San Diego Chefs' New Cookbook Celebrates Seafood
San Diego Chefs’ New Cookbook Celebrates Seafood. TOM FUDGE: This is KPBS Midday Edition. I'm Tom Fudge. Holiday meals are a celebration of traditional food. That typically means turkey, ham or some beef roast but maybe you are fishing for some new ideas. How about some fish? There is a picturesque new book out that presents seafood in new ways. And it has just been published by two of San Diego's favorite chefs. It is called, the book, that is, ''Two Chefs, One Catch, A Culinary Exploration of seafood.'' My guests this hour are the authors of that book. Bernard Guillas and Ron Oliver. Bernard, did I say your last name correctly? BERNARD GUILLAS: Oh, your French is perfect. TOM FUDGE: Okay great. Bernard is the executive chef at the Marine Room in La Jolla. A frequent guest on Midday Edition. Chef Bernard, thank you very much. BERNARD GUILLAS: It's always a pleasure to be here. TOM FUDGE: And Ron Oliver is a teacher of food literacy. And he's Chef de Cuisine at the Marine Room. Chef Ron, thank you. RON OLIVER: Thank you so much. TOM FUDGE: Well this isn't the time of year that people think a lot about serving fish. Chef Bernard, give us an idea of what kind of seafood dish would be festive for the holidays. BERNARD GUILLAS: Well, I would say that with the chill in the air, I would say a nice monkfish wrapped with heirloom bacon serve it with some stewed beans, for example, with a glass of pinot noir, of course, would be just fantastic. TOM FUDGE: When it comes to fish, since you raised the subject of wine, I mean the cliche is that with fish you drink white wine. But with that monk fish it sounds like you prefer pinot noir. BERNARD GUILLAS: Yeah. And the reason for that is because you have the bacon and the smokiness is a perfect blend. And that fish, you know, monkfish, it has the amazing flavor of I would say a lobster and the texture is about the same. And it's really fantastic. Actually, it is on our menu at the Marine Room right now. So it's just gorgeous for the holiday season. TOM FUDGE: Chef Ron, if you were to talk about a fish that people don't know that much about that you think is really terrific, what would be your favorite? RON OLIVER: Well, there is one that we catch here that people don't really realize is wahoo. And we have a recipe in the book that is called ono, because wahoo has the name of ono in Hawaii. They named it ono because that means delicious. So it is a beautiful fish. That texture is amazing. It is buttery and you can do so many things with it. TOM FUDGE: And it's a tuna, right? RON OLIVER: It is not a tuna, but similar in texture. And also that you can overcook. So it is great for sushi or sashimi preparation, and also lightly seared. TOM FUDGE: Well, we are talking about sort of making fish dinners around the holidays but it could be in the summer or any time of year. But Chef Bernard, is this a time of year when there is a lot of fresh fish available? I ask this because I come here from Minnesota where you had to be an ice fisherman in order to get fresh fish during the winter. BERNARD GUILLAS: Well, when you look at San Diego, you have that body of ocean which is warm right now. So ono is available. Yellowtail is running. We have sea bass. We have beautiful muscles who are actually farm raised here in Carlsbad as well as oysters. So there is a lot of seafood around us. Now talking about the uni, actually, there is so much uni in san Diego that most of that uni is shipped in Japan because the quality is so high. So it is really fantastic. TOM FUDGE: Now, Chef Bernard, you and Ron wrote a very popular book, another book with recipes from around the world. I think it was called, ''Flying Pans?'' BERNARD GUILLAS: ''Flying Pans: Two Chefs, One World.'' And it was about our travel to about 45 countries. And what we realized is for our second book traveling around the world usually add an aspect of water. We were close to the ocean all the time. And all of those bodies of water are very, very different. And the cultures are very different as well. So the approach when it comes to seafood is quite amazing and quite unique. TOM FUDGE: And I suppose that is why you decided to do a book about seafood because it is so unique. Ron? RON OLIVER: One thing that we do when we travel, what we both do in common is visit the markets. And there is no greater market than a seafood market. Especially in that crisp early morning when you are traveling say around Europe or Asia, they are just bustling with life. And you get energized by the people moving around and by the fish coming in from the boats. It's really inspiring. So a lot of our recipes are based on those experiences. TOM FUDGE: Well, we have a caller with a question. Let's hear from Cathy in San Diego. Go ahead. You're on with -- oh, I guess I am mistaken. We don't have Cathy in San Diego. So I will continue with a question of my own. But Cathy, if you're out there, give us a call. Chef Bernard since this is a book for people who are going to be cooking or grilling their own fish and unlike you, they are not professional cooks, what is the tricky thing about fish? BERNARD GUILLAS: Well, first of all, you have to make sure that you have the right quality of fish. So fish selection is very, very important. But when it comes to cooking, you have to make sure that you slightly undercook all your fish. So they retain all the moisture. They don't get dry. And at the same time you are also able to keep all the nutrient into that beautiful protein. But what we did and because our first book was about traveling the world and it something that we self-published. On this one, Rowman Publishing is the company who told us, hey, you can do anything you want when it comes to any of the recipes. Only one catch, no pun intended, which was it has to be simple ingredient, simple recipe to do, and nutritious, and at the same time 20 minutes to prepare. So like this everybody can really enjoy the preparation of seafood. TOM FUDGE: Chef Ron, would you agree with that, the biggest problem a lot of people have is overdoing the fish? RON OLIVER: What you need to do is one simple trick. Change your mindset. Be afraid to overcook instead of afraid to undercook. And that will be the slight difference between making a fish that is beautiful and maybe a little bit over. TOM FUDGE: You know, fish is probably the most efficient way for nature to generate animal protein. So it's environmentally correct in that way. Beef is the least efficient. What about the health of eating seafood; is it healthier than eating other meats, Bernard? BERNARD GUILLAS: Yeah, actually in my opinion it is because you have so much different nutrient into that protein. So this is why, for example, if you open the cookbook, you will see that we have done something a little bit different that we called valuable nutrient for clams. For example has copper iron, magnesium, potassium, riboflavin, selenium, Vitamin B, zinc. And then you go, wow, I'm going to be healthy now. It is all about that balance that those nutrients that you get. The thing is when it comes to the seafood itself, in my opinion if you can get that seafood into that medium rare or that raw stage, you really are going to retain all of that. To make sure that you are able to use those proteins, they have to be super, super, super fresh. TOM FUDGE: You know there was a time with pork where we were afraid if it was going to be underdone because you might get trichinosis but that was back in the days when farmers were feeding garbage to their pigs. Maybe that is not a problem these days. But Chef Ron, what about fish? Is there any danger in undercooking them? RON OLIVER: You bring up a good point. That's what I tell people a lot of time, is don't be afraid to undercook your fish because you can eat it raw. So having it medium rare is just one step away from that. So a lot of people think if I undercook it, I might get sick. But no, that's not the case, you can slice it raw and eat it, but you have to make sure that you get your fish from a good source. BERNARD GUILLAS: There is a thing that you have to still be very careful. Some fish can carry parasites, for example. So you have to be very, very cautious with that. So it is really important that you develop a good relationship with your fishmonger and you really do the research of where that fish is coming from. And some of the fish can have high level of mercury, especially big fish. For example, if you have a tuna, it is a young tuna, a small tuna, most likely the level of mercury will not be that high. But if you have a tuna that is 600 pounds, those big boys they really can carry a lot of those toxins. So you have to be very, very cautious. TOM FUDGE: Chef Ron, any follow up to that? RON OLIVER: What we say in the book is eat big fish seldom. And eat little fish often. And that's keeping a good balance. TOM FUDGE: What about you were mentioning the possibility, Chef Bernard, of parasites in the fish. Is there any way to know whether you have a fish that might be a problem? Chef Ron? RON OLIVER: There is really no way to know. But when you do buy fish that say is sashimi style, it usually means it's been frozen for a certain period of time. And that kills the parasites. TOM FUDGE: And sashimi style is that raw? RON OLIVER: It's raw. TOM FUDGE: That's what you mean by that. RON OLIVER: But the preparation that they use, the producers they freeze it so it kills the parasites. BERNARD GUILLAS: All sushi houses or most of them I would say, use that technique. So like this you really kill the parasites. So when you are buying, for example, a fresh tuna from the boat, this is where you have to be very cautious. There is one little trick that you can look at. When you are buying that beautiful steak of tuna, if there is a soft spot in it, in the flesh, most likely there is a parasite. Those are the things that you have to watch. But these days with FDA, we have all of the safeguards that there is. We are pretty safe with seafood. TOM FUDGE: Well, my guest during this part of Midday are Bernard Guillas and Ron Oliver. Bernard is the Executive Chef at the Marine Room in La Jolla. He's a frequent guest on Midday. And Ron Oliver is a teacher of food literacy. And he is Chef de Cuisine at the Marine Room. You know Ron Oliver I said it a couple of times. I think it is in your resume, that you're a teacher of food literacy. What is that exactly? RON OLIVER: Well, that's kind of a fancy way of saying I can work with kids and kind of engage them in the culinary arts. You would be really surprised, I went back to a high school yesterday to judge a cooking competition and I was blown away at the kitchen they have in the high school. And also a demo kitchen. I just dreamed about that stuff when I was a kid. And now it is becoming real. So I want to be a part of that. Get kids engaged. Those kids will be our customers in the future. So it is nice to see really a focus. And the kids when they are cooking, and I ask them a lot of questions they have such reasoning behind what they are doing. So the level of culinary arts in the younger kids today is really a lot higher than it used to BERNARD GUILLAS: And I feel like one of the reason for that also is there is much more information available via internet. For example, when I grew up, well the internet was at a baby stage. It was like 40 years ago. There was no computer in my bedroom. But over here now, you have computer everywhere. So when you want to search about ingredient and search about different cuisine and culture, it is very easy to gather that information and have a very, I would say really good crop of culinarian growing in San Diego, which is really fantastic. TOM FUDGE: Chef Ron, you know I think we got a little recipe from Chef Bernard, he was talking about the monkfish. Is there a recipe that you would like to talk about that you think is really special? RON OLIVER: One of my favorite recipes in the book is the clams crudo. This recipe is so easy to do. It's kind of a ceviche. People don't really think of clams when they think of ceviche. But clams are so great because they have a beautiful texture when they are raw. So we got this recipe inspired from a place in Spain where they harvest a lot of clams. But clams are also local to the area over here. So this is real easy. Open the clam. Chop up the meat. Mix it with the ingredients. And the cool thing is you serve it back inside the clam shell. And the clam shells from the region here are so nice because they have purplish color on them. TOM FUDGE: From coastal San Diego? RON OLIVER: Yeah from coastal San Diego, and also prevalent in Baja. So it's a beautiful presentation. TOM FUDGE: And you know, I think that clam recipe is on our website, KPBS.org. So people can look at it right there. BERNARD GUILLAS: You bet. TOM FUDGE: This really is a beautiful book. It has many beautiful photographs. Why are the photographs important? BERNARD GUILLAS: Well, you know behind every great book or every great man there is an amazing photographer. This photographer is Marshall Williams, a good friend of ours. When we started to write the book we were asked to select a photographer. And Marshall decided to come on board. And it's been really an amazing journey. Why it's important that you have beautiful photography is because you eat from the pages. You look at that page and say, mmm, I am hungry. You look at the recipe and you go, yeah, I can do it. So now you can really, really enjoy the whole journey. The platform for the book is to make sure that we give great information about everyone about our oceans. And living in San Diego and pretty much being born in the ocean and always by the ocean it is important that we chefs and everybody who is listening today remember that we have to be great caretakers of our ocean for future generations. Because this is what life is all about. We pass it on from generation to generations. TOM FUDGE: And maybe a related question, Ron, farmed fish, do you have an opinion about that either environmentally or in a culinary way? I mean do you have a preference for wild or farmed does it make no difference. RON OLIVER: Well, farmed fish is a big topic. And there's a lot of focus on farmed versus wild these day. But I think we need to change the conversation from responsible or irresponsible. Because both farmed and wild fish are harvested in responsible ways and also irresponsible ways. And it is a notion of information that you have to wade through to make the right choices. But the consumers who want to make good choices, they have to do some of the research. TOM FUDGE: Well, we are just about out of time. But I do want to mention, Bernard, that you have a book launch on November 29th at Macy's School of Cooking at 12:00 o'clock; is that right? BERNARD GUILLAS: Yes, indeed. Ron and I will be there. I've been teaching at Macy's in Mission Valley or a long time. And we will have a book signing there. And we will do a little cooking demonstration. That will be a lot of fun. And if you want to buy a book, Amazon.com or at Warwicks. But the thing I wanted to bring up is that the book is really cool because it really takes you from one part of the world to another. And when you read that book, you will have a wonderful time. TOM FUDGE: All right. Well the book is called, ''One Catch, a Culinary Exploration of Seafood.'' it's written by two chefs at the Marine Room in La Jolla, Bernard Guillas and Ron Oliver. Bernard, thank you very much. BERNARD GUILLAS: Always a pleasure. TOM FUDGE: And Ron, thanks to you. RON OLIVER: It was fun, thank you.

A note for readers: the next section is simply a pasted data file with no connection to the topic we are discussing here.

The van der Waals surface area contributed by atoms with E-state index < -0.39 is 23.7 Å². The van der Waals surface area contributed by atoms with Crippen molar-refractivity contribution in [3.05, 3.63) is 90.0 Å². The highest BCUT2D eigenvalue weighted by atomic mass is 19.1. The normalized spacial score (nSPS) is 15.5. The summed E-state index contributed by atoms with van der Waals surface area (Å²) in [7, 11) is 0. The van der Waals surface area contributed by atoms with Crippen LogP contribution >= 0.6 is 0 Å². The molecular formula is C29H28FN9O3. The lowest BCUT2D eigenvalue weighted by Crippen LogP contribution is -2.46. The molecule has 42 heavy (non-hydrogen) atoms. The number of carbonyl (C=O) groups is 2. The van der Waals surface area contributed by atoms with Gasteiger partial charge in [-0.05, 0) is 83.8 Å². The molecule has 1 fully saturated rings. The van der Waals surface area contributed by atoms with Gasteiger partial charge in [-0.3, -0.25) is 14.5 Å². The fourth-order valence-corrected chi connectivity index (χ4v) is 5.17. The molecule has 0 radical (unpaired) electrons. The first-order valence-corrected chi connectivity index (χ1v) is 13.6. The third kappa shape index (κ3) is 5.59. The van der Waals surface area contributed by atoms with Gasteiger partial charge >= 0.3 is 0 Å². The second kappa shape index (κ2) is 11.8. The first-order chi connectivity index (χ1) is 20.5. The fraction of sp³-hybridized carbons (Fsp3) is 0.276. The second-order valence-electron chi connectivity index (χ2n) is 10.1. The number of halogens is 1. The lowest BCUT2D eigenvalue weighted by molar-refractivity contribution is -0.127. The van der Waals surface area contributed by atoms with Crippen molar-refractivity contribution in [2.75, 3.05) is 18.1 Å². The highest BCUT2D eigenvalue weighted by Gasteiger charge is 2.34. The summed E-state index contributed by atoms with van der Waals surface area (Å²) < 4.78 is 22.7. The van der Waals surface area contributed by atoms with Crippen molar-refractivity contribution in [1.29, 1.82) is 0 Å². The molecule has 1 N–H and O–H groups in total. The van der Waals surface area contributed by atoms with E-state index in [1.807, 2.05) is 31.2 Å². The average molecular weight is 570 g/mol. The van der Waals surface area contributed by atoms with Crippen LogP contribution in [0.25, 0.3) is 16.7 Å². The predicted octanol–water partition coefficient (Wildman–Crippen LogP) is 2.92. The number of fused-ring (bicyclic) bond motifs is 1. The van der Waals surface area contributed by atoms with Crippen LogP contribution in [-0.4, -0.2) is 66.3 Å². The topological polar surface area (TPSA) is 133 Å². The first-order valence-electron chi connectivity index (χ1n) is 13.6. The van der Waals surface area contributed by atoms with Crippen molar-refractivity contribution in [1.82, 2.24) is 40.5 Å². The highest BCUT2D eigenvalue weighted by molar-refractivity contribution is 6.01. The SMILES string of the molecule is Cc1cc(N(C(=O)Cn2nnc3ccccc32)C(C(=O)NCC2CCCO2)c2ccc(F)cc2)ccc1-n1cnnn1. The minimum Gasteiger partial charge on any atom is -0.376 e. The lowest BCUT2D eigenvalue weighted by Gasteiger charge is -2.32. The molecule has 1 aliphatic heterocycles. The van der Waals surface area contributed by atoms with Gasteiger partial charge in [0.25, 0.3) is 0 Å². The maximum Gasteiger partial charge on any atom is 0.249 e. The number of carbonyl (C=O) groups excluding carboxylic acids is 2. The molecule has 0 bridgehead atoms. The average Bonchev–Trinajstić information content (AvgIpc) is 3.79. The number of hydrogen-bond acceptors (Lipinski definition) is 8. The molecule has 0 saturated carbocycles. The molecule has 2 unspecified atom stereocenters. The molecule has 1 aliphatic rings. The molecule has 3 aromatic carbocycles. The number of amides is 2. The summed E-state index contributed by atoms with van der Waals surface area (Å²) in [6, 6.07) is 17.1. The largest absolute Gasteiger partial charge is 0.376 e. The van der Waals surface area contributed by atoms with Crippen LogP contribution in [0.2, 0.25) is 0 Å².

Holiday meals are a celebration of traditional food. That typically means turkey, ham, or some beef roast.
But maybe you're fishing for some new ideas. So how about some fish?
There's a picturesque new book out, that presents seafood in new ways. It has just been published by two of San Diego's favorite chefs.
Here's sneak peek of one of the recipes from the book:
Cíes Islands Clam Crudo<br><br>Chorizo, Pumpkin Seeds<br><br>Makes 12<br><br>Crudo<br><br>16 cherrystone clams, scrubbed, rinsed<br><br>3/4 cup orange juice<br><br>1 small hot red chile, stemmed, seeded, minced<br><br>3 tablespoons minced red onion<br><br>3/4 cup finely diced tomatillos<br><br>2 tablespoons chopped cilantro<br><br>3 tablespoons extra-virgin olive oil<br><br>1 1/2 tablespoons sherry vinegar<br><br>to taste sea salt<br><br>to taste ground black pepper<br><br>Using a thick towel, grip clam in palm of hand with hinged side of clam facing outward. Hold pointed clam knife in other hand. Keeping clam level, insert the tip of knife between the shell halves at the hinge. Twist to pry shell apart until you hear a snap. Twist knife to open shell. Cut clams out of shell and into a bowl with their juice. Save 12 of the best shell halves. Refrigerate shells. Remove the clams from juice. Discard any shell fragments. Cut into small pieces. Transfer to mixing bowl. Strain 3 tablespoons clam juice into bowl. Fold in remaining ingredients. Season to taste. Refrigerate 3 hours.<br><br>Assemble<br><br>2 ounces Spanish chorizo<br><br>3 tablespoons toasted pumpkin seeds<br><br>Cut chorizo into thin slices. Cut slices into fine matchsticks. Spoon the crudo into clam shells. Garnish with chorizo. Sprinkle with pumpkin seeds.